Tailoring Decisions on Radiation Therapy for DCIS
Decisions about radiotherapy after breast-conserving surgery for ductal carcinoma in situ (DCIS) can be tailored on the basis of patient factors, tumor biology, and the prognostic score, according to research published in the Journal of Clinical Oncology.1 This set of easily measurable factors can predict the magnitude of survival benefit offered by radiation therapy after breast cancer surgery.
DCIS is expected to be diagnosed in about 60 000 patients in the United States this year. It is not an invasive form of cancer and its 10-year survival rate is over 98%. However, its incidence has dramatically increased over the past 30 years. Better determining risk of recurrence and mortality could help clinicians and patients to neither overtreat nor undertreat the disease.
"DCIS has a very low breast cancer mortality, which means that as an oncology community, we must be cognizant of overtreatment," said co-senior author Mehra Golshan, MD, Al-Tuwaijri Family Distinguished Chair of Surgical Oncology at Dana-Farber/Brigham and Women's Cancer Center in Boston, Massachusetts.
"Radiation therapy after breast cancer surgery has become a widely accepted treatment option for patients undergoing breast conserving therapy (or lumpectomy) with DCIS. Our results provide information that can guide individual treatment options, and better predict survival benefit from radiation therapy based on an individual's case."
This retrospective, longitudinal study examined data from more than 32 000 patients treated for DCIS, including more than 20 000 who received radiation therapy and breast cancer surgery and more than 11 000 who received breast cancer surgery alone. Both groups had low rates of breast cancer mortality at 10 years: 1.8% for the group that received radiation therapy and 2.1% for the group that did not.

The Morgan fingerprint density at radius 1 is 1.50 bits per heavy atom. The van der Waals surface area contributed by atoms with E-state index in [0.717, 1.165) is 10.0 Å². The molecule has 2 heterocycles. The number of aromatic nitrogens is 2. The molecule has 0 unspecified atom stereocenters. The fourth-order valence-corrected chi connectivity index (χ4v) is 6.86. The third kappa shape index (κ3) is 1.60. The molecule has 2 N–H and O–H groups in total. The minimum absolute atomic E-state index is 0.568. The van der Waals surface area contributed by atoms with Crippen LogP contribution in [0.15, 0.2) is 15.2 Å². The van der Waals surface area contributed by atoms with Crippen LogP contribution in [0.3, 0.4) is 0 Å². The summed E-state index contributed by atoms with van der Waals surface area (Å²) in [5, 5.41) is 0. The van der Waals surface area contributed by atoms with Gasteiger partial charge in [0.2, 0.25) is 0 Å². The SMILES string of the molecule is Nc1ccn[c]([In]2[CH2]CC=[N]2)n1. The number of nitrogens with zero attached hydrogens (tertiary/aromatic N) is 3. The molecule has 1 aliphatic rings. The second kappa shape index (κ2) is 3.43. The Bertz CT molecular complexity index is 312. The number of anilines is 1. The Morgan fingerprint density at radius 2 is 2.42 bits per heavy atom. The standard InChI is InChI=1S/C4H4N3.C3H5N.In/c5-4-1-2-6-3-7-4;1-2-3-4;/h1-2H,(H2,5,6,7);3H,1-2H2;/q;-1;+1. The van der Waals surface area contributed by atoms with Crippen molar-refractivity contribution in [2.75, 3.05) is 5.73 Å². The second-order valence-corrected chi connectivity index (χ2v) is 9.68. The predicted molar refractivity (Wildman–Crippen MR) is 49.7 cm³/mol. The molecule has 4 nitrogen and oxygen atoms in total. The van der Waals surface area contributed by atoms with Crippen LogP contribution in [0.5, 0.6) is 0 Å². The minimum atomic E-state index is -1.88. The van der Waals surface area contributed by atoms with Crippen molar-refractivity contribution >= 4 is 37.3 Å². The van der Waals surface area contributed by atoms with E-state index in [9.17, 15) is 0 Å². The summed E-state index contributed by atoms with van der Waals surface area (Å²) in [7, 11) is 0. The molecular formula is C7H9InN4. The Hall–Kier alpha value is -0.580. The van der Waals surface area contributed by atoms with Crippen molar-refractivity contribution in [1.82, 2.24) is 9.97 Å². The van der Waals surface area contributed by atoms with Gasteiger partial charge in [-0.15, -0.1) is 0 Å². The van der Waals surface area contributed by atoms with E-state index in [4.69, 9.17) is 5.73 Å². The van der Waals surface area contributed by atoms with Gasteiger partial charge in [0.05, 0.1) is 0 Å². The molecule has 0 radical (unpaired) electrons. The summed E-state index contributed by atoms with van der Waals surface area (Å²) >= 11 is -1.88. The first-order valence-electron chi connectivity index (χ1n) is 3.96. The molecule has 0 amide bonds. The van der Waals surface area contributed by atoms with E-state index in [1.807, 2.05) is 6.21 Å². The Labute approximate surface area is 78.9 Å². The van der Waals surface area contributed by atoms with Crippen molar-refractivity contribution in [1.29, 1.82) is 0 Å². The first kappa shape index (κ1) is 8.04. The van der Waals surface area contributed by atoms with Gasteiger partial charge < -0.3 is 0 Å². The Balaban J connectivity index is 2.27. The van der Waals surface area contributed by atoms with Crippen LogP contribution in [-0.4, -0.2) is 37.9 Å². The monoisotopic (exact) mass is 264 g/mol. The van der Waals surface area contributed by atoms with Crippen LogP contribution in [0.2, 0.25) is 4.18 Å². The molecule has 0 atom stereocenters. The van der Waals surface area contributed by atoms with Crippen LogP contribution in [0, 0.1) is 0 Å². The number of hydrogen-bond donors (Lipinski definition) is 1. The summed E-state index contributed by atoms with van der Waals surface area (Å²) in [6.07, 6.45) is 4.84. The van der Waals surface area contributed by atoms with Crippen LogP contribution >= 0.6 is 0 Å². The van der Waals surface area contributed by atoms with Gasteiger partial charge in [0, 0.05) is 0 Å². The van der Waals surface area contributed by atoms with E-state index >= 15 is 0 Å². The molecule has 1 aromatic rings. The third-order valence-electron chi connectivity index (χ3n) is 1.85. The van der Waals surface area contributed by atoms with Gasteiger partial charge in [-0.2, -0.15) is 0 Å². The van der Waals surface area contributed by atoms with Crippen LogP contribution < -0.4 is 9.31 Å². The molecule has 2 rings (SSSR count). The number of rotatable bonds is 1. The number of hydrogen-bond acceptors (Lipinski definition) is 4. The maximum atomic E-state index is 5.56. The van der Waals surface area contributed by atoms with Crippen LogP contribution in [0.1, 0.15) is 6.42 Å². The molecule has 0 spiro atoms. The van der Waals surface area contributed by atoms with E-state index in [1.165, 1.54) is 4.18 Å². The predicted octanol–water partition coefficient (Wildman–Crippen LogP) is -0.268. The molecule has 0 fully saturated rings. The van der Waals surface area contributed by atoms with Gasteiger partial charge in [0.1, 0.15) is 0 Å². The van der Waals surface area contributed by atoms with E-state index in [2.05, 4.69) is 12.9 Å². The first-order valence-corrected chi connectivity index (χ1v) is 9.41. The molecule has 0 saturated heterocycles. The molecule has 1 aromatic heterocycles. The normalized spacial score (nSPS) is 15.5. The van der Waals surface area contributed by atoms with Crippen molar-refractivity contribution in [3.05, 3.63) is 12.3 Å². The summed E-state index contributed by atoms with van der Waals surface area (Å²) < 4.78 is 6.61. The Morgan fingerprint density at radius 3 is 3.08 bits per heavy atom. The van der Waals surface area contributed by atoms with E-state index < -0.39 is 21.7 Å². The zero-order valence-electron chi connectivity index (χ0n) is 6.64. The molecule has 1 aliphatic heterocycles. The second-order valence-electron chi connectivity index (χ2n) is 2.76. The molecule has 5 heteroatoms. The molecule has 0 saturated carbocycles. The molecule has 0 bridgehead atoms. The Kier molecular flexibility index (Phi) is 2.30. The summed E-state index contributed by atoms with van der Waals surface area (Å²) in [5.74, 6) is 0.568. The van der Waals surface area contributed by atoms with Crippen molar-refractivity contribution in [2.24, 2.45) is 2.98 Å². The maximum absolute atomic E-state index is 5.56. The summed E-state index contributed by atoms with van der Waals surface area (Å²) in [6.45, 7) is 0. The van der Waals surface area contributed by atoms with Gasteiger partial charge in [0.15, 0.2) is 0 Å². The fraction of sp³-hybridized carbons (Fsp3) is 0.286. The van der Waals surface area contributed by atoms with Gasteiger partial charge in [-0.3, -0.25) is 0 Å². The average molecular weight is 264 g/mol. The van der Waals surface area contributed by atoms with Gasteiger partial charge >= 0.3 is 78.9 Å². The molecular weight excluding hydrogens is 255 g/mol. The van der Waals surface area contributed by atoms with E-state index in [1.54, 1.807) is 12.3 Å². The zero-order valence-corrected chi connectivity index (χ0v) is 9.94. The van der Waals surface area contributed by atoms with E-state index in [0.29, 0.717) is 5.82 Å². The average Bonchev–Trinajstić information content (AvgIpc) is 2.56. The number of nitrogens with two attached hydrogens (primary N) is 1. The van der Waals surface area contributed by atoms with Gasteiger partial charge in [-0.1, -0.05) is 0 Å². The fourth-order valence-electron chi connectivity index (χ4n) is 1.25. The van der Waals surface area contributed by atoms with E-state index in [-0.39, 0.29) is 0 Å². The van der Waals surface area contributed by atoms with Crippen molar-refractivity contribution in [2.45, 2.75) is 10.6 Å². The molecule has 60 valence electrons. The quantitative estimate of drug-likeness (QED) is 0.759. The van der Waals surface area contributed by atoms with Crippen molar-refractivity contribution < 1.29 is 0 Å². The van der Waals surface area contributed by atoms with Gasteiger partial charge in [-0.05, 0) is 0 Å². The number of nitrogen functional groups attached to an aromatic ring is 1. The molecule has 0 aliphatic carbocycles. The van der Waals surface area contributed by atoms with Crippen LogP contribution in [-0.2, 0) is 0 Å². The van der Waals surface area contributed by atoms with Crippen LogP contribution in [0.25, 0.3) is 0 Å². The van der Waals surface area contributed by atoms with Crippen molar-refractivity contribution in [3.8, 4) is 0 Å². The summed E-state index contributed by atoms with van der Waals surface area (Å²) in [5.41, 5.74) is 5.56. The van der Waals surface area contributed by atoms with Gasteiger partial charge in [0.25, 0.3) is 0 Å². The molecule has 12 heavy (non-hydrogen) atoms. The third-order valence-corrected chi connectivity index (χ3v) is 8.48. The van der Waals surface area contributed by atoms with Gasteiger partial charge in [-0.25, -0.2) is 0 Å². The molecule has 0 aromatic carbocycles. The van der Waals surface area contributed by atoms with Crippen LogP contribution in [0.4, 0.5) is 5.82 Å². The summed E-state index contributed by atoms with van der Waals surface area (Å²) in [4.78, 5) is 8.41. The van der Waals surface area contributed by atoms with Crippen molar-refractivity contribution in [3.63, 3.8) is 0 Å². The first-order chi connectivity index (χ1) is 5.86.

Each patient was assigned a validated prognostic score between 0 and 6 based on 3 risk factors: nuclear grade (a measure of how abnormal cells look under a microscope); patient's age; and tumor size. Scores were higher for patients with a higher nuclear grade, younger age, and/or larger DCIS and vice versa. Past studies have shown that a patient's prognostic score can predict breast cancer recurrence, but such scores had not previously been used to assess the effectiveness of treatment decisions on long term breast cancer survival.
For the patients with higher prognostic scores, the researchers found that radiation therapy conferred a significant survival benefit. Breast cancer mortality was reduced by nearly 70% for those with scores of 4 or 5. However, for patients with low scores, breast cancer mortality did not have a significant difference with or without radiotherapy.
"Using 3 factors that are routinely measured, we can predict whether there will be a survival benefit or no survival benefit for patients receiving radiation therapy," said lead author Yasuaki Sagara, MD, of the BWH Department of Surgery and Dana Farber/Brigham and Women's Cancer Center and Chief of Breast Oncology at Hakuaikai Medical Cooperation in Japan, "Our finding suggests, for the first time, that patients with more aggressive cancer who are at higher risk may actually live longer if they are treated with radiation therapy."
Though radiation therapy provides negligible survival benefit for low risk patients, the authors noted that other studies have found that radiation therapy can reduce the rate of local recurrence even among patients with low prognostic scores. In the face of such complexities, the authors recommend thorough counseling about the risks and benefits of radiation therapy for informed decision making.
1. 1. Sagara Y1, Freedman RA2, Vaz-Luis I, et al. Patient prognostic score and associations with survival improvement offered by radiotherapy after breast-conserving surgery for ductal carcinoma in situ: a population-based longitudinal cohort study [publishedd online ahead of print February 1, 2016]. J Clin Oncol. doi: 10.1200/JCO.2015.65.1869.